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April 5, 2004

negative campaigning is a mistake in '04

Several factors have conspired to make many Democrats believe that the key to the '04 election is attacking the president:

  • Progressives sincerely believe that the mainstream press favors Bush, so denouncing him would improve the "balance."
  • Howard Dean generated enthusiasm in the primary by aggressively criticizing Republicans.
  • Bush is genuinely vulnerable on several important issues.
  • Above all, progressives loathe the president and want their fellow Americans to share their view.

    This approach dismays me because it cannot create a mandate for positive change. I also think it's bad partisan politics. Liberal northeasterners use a set of heuristics ("prejudices" would be another word) that move them from disagreeing with the president to despising him. Since he's a born-again Christian, he must be intolerant. Since he hangs around with oilmen, he must be a predatory polluter. And since he speaks with a Texas drawl, he must be a redneck. Like all arguments from stereotypes, these are fallacies. One has to prove that the administration is intolerant, predatory, and stupid; and it isn't always so. Furthermore, many Americans draw the opposite conclusions from the very same "heuristics" that drive leftists to loathing. Since GWB is devout, his motives must be OK. Since he comes out of a corporate background, he must know how to get business done. And since he's from Texas, he must be unpretentious. In ABC News/Washington Post polls, between 52 percent and 71 percent of those surveyed have always said that Bush is "honest and trustworthy."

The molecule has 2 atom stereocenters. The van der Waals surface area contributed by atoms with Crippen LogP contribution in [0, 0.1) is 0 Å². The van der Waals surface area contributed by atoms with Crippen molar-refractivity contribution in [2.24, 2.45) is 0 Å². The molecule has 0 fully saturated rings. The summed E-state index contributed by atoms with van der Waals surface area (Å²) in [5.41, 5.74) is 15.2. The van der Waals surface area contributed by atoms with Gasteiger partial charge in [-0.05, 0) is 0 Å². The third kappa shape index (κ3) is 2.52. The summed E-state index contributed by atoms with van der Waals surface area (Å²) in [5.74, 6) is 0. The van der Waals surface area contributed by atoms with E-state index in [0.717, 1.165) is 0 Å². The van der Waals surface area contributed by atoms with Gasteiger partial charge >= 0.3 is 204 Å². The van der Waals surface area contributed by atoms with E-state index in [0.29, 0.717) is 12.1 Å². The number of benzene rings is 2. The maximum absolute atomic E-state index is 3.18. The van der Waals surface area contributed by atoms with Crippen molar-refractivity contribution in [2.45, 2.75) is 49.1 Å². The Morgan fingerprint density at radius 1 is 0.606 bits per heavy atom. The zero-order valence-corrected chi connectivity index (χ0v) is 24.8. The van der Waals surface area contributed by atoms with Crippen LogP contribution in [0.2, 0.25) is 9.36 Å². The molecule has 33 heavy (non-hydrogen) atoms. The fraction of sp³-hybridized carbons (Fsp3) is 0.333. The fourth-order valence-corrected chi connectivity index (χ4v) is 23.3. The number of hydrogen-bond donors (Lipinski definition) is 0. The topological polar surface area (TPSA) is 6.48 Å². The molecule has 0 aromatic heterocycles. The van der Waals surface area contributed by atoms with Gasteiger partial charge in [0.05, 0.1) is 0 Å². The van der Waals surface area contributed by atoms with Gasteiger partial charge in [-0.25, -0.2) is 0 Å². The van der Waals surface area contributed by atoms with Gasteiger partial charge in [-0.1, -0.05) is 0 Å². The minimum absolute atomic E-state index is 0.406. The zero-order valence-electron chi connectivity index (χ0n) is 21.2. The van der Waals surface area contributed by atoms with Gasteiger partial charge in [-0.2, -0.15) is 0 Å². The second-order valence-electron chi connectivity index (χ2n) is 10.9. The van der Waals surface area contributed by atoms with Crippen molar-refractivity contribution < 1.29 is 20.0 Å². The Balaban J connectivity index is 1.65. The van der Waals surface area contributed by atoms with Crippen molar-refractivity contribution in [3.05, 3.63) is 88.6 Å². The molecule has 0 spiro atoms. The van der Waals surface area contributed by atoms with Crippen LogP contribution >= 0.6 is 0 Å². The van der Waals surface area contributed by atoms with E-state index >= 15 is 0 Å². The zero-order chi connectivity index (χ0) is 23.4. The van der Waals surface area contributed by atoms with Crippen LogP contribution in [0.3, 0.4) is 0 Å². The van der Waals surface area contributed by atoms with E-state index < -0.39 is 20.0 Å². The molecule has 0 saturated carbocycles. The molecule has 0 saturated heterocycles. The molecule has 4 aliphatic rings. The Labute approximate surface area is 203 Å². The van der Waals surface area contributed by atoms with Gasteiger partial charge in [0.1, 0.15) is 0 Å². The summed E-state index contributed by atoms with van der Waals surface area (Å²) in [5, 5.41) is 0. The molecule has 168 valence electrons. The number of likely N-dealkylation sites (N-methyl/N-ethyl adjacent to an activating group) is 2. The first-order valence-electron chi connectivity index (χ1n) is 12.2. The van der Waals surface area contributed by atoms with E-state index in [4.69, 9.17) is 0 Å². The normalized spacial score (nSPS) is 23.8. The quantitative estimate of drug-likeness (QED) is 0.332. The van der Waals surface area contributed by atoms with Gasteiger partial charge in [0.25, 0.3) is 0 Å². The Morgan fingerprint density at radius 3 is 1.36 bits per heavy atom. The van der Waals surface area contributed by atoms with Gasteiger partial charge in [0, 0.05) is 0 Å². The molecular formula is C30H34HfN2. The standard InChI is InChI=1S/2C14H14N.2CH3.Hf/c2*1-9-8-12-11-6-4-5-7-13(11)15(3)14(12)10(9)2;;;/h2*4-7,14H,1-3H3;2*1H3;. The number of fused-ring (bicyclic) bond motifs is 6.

The lowest rating (52 percent) is also the most recent. So perhaps one can chip away at Bush's reputation by showing that he wasn't much of an entrepreneur--he was bailed out by his political friends and relatives. If the administration is ever caught in some literal corruption, this might shake people's faith in the president's good character. Yet liberals consistently overestimate how bad they can make Bush look, because they have detested him from the first time they heard him speak.

    But I'm really worried about something else. Maybe liberals lack a positive message because they don't have anything compelling and positive to say. For anyone who is deeply dissatisfied with the status quo, the lack of alternatives would be the worst news of all. Then it would hardly matter who won in November. So instead of trying the "get the message out" that George W. Bush is a horrible man, why don't we put some energy into developing new solutions for America? John Kerry could sure use our help.

    (See Brad Rourke's latest piece for a similar argument, referring to the new liberal broadcast shows and think tanks.)

    April 5, 2004 11:07 AM | category: revitalizing the left | Comments


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